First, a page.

Complications of Refractive Clear Lens Extraction

  • Posted by Chris Ritchie
  • at 12:26 PM -
Refractive clear lens extraction replaces a natural lens with an artificial one to improve vision. Complications are rare and similar to those associated with cataract surgery.

Along with the cornea, the lens of the eye focuses light on the retina. If this focusing system doesn’t work well, the result can be nearsightedness (myopia) or farsightedness (hyperopia). Options for treating these types of poor eyesight include glasses, contact lenses, refractive eye surgery such as LASIK and, particularly for myopia, replacement of the lens with one selected to improve focus.

Lens replacement surgery is the same as cataract surgery except the removed lens is clear, its ability to function hindered only by its poor focusing ability. By contrast, a lens affected by a cataract is cloudy. Because glasses and contact lenses can usually provide similar improvements to vision, refractive clear lens extraction is considered a form of cosmetic surgery. It usually is performed to treat people who have very severe nearsightedness.

refractive clear lens extraction

Complication Rates of Lens Replacement Surgery

Cataract surgery is among the safest of eye surgeries with a rate of complications estimated at 2%. Patients undergoing clear lens extraction benefit from the experience ophthalmologists have gained performing this common procedure. Some ophthalmologists estimate its complication rate to be around 5%.

Immediately after surgery, patients can expect to feel a little discomfort and some itchiness, both of which are normal. Other complications, such as drooping or swollen eyelids, or increased pressure in the eye, are routinely resolved with medication and/or further treatment. Swelling of the eye’s surface (corneal edema) usually gets better in a few days after the operation. Despite the low risk, it is important to be able to recognize major problems that might develop after surgery.

Detached Retina and Inflammation

In some cases, the layer of light-sensing cells, the retina, separates from the back surface of the eye. A detached retina causes vision to be hindered by what seems like a curtain moving across the visual field. A rare but serious condition, it requires immediate treatment. People who are very nearsighted have up to ten times the risk of retinal detachment.

Another rare complication involves swelling in the central part of the retina (the macula) following cataract or lens replacement surgery. This condition, called cystoid macular edema, affects vision in the center of the visual field, the portion that detects the most detail. It usually is treated with anti-inflammatory medications.

Dislocated Lenses and Retained Lens Material

Blurred or distorted vision may be a sign that the implant has shifted away from its proper orientation in the eye. Fortunately, a dislocated intraocular lens often can be repositioned relatively easily during a second operation. The second procedure should not be delayed long because a dislocated lens can become set in place by scar tissue in a matter of months. If this happens, it becomes much more challenging to reposition it correctly.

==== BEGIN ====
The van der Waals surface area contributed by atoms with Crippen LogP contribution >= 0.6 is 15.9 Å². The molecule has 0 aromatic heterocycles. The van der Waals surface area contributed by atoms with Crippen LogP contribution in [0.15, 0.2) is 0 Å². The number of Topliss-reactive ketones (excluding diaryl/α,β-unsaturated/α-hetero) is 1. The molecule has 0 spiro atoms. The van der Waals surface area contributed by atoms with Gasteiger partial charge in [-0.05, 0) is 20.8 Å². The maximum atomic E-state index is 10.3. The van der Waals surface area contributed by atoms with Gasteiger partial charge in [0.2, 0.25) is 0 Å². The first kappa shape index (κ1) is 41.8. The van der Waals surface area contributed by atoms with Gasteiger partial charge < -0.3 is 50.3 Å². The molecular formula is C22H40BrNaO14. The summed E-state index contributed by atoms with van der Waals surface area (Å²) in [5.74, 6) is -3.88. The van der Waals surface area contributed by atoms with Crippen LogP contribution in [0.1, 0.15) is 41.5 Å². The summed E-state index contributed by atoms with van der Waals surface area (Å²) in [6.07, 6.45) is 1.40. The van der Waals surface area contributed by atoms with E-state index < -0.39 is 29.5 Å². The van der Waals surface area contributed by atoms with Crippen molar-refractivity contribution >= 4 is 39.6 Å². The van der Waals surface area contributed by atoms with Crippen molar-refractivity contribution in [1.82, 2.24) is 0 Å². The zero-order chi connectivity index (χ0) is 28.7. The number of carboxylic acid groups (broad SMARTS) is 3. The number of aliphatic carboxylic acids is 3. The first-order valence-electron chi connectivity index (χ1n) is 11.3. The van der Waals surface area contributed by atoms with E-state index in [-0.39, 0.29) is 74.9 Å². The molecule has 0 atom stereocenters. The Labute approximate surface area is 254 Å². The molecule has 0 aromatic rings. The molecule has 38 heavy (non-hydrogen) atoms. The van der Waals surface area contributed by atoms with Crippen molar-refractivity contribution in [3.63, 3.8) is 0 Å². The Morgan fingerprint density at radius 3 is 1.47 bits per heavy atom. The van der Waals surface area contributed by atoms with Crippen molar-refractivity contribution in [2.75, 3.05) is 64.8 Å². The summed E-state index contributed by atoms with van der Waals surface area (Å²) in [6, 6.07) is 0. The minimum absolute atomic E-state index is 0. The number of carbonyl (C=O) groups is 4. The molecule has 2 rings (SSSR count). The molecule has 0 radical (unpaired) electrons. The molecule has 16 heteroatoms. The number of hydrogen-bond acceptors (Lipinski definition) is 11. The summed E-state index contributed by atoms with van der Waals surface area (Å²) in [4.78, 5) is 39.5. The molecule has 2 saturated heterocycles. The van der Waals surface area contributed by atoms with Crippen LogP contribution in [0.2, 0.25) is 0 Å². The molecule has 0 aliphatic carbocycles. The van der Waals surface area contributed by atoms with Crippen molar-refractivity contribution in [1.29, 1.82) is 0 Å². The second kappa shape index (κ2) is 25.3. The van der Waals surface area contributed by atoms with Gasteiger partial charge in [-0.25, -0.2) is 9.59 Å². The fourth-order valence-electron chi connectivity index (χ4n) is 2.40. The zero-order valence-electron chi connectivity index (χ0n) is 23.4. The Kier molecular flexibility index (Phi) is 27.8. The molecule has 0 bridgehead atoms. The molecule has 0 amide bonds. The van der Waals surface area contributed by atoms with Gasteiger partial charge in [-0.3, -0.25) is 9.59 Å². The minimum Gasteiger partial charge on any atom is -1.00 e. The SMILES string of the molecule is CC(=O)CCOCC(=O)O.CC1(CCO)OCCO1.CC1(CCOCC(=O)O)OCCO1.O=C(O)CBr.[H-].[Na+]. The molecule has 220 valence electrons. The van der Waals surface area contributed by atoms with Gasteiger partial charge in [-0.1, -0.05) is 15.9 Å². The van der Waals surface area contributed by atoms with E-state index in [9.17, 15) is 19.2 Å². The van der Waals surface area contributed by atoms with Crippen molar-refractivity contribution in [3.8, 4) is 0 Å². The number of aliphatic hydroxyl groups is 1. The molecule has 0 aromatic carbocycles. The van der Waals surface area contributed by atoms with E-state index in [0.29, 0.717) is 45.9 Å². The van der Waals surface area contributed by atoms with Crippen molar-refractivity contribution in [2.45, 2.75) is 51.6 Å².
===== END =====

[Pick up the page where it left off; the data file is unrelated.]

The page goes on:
Inflammation can result if a piece of the old lens, which is broken up prior to removal, falls into the space behind the membrane that normally separates it from the lens. A doctor may treat such retained or dislocated lens material by removing the gel-like substance, the vitreous, that fills the back chamber of the eye and replacing it with a sterile saline (salt) solution.

Infection or Bleeding Following Eye Surgery

Endophthalmitis is a bacterial infection inside the eye. It occurs in only 0.033% of cases. It causes pain, light sensitivity and redness. Proper sterile techniques and use of antibiotics account for the low incidence of infection.

Modern surgical procedures for removing and replacing lenses require much smaller incisions than they did in the past. This advance greatly reduces the chances of bleeding (choroidal hemorrhage). Although it isn’t possible to predict who might be affected by this unlikely complication, there seems to be a greater risk for older patients and/or people with high blood pressure or glaucoma. If the bleeding is limited, it may not significantly affect vision. If, however, it is extensive, it could result in permanent loss of vision.

Pre-Surgery Evaluation Essential

Multiple studies suggest that clear lens extraction to replace poorly focusing lenses produces good results in the majority of patients provided they are well evaluated before surgery. Pre-op evaluation can identify eye conditions or diseases that increase the risk of complications. Following surgery, patients should immediately contact their ophthalmologist or go to an emergency room at the first sign of any serious complication.

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1 comment:

  1. My mother got this surgery, best decision she ever made!